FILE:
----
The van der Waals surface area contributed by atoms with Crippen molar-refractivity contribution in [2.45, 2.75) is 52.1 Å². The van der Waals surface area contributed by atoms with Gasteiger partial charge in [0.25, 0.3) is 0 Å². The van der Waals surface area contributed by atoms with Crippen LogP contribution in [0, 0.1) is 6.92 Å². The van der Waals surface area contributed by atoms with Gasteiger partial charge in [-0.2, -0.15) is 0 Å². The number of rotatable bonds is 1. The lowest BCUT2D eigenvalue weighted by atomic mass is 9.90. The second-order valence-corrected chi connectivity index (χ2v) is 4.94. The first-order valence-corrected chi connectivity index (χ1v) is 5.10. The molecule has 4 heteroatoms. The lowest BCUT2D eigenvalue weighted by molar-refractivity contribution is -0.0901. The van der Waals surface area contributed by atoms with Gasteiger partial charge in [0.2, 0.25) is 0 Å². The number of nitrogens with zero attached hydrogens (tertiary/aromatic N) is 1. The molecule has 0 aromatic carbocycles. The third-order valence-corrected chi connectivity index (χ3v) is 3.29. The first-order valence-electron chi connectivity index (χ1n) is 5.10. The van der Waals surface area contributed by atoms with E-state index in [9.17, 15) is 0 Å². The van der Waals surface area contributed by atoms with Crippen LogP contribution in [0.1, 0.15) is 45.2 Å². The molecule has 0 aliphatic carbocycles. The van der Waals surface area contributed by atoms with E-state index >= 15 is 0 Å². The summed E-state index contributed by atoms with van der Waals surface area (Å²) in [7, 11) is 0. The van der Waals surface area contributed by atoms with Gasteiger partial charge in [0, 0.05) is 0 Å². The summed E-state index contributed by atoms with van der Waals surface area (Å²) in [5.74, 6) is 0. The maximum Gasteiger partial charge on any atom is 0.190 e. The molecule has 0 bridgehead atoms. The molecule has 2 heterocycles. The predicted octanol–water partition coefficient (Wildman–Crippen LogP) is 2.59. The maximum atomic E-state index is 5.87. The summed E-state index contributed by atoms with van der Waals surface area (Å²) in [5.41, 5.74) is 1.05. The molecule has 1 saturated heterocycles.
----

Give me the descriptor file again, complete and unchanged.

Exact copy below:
The van der Waals surface area contributed by atoms with Crippen molar-refractivity contribution in [2.45, 2.75) is 52.1 Å². The van der Waals surface area contributed by atoms with Gasteiger partial charge in [0.25, 0.3) is 0 Å². The van der Waals surface area contributed by atoms with Crippen LogP contribution in [0, 0.1) is 6.92 Å². The van der Waals surface area contributed by atoms with Gasteiger partial charge in [-0.2, -0.15) is 0 Å². The number of rotatable bonds is 1. The lowest BCUT2D eigenvalue weighted by atomic mass is 9.90. The second-order valence-corrected chi connectivity index (χ2v) is 4.94. The first-order valence-corrected chi connectivity index (χ1v) is 5.10. The molecule has 4 heteroatoms. The lowest BCUT2D eigenvalue weighted by molar-refractivity contribution is -0.0901. The van der Waals surface area contributed by atoms with Gasteiger partial charge in [0.2, 0.25) is 0 Å². The number of nitrogens with zero attached hydrogens (tertiary/aromatic N) is 1. The molecule has 0 aromatic carbocycles. The third-order valence-corrected chi connectivity index (χ3v) is 3.29. The first-order valence-electron chi connectivity index (χ1n) is 5.10. The van der Waals surface area contributed by atoms with E-state index in [9.17, 15) is 0 Å². The van der Waals surface area contributed by atoms with Crippen LogP contribution in [0.1, 0.15) is 45.2 Å². The molecule has 0 aliphatic carbocycles. The van der Waals surface area contributed by atoms with E-state index >= 15 is 0 Å². The summed E-state index contributed by atoms with van der Waals surface area (Å²) in [7, 11) is 0. The van der Waals surface area contributed by atoms with Gasteiger partial charge in [0, 0.05) is 0 Å². The summed E-state index contributed by atoms with van der Waals surface area (Å²) in [5.74, 6) is 0. The maximum Gasteiger partial charge on any atom is 0.190 e. The molecule has 0 bridgehead atoms. The molecule has 2 heterocycles. The predicted octanol–water partition coefficient (Wildman–Crippen LogP) is 2.59. The maximum atomic E-state index is 5.87. The summed E-state index contributed by atoms with van der Waals surface area (Å²) in [5.41, 5.74) is 1.05. The molecule has 1 saturated heterocycles.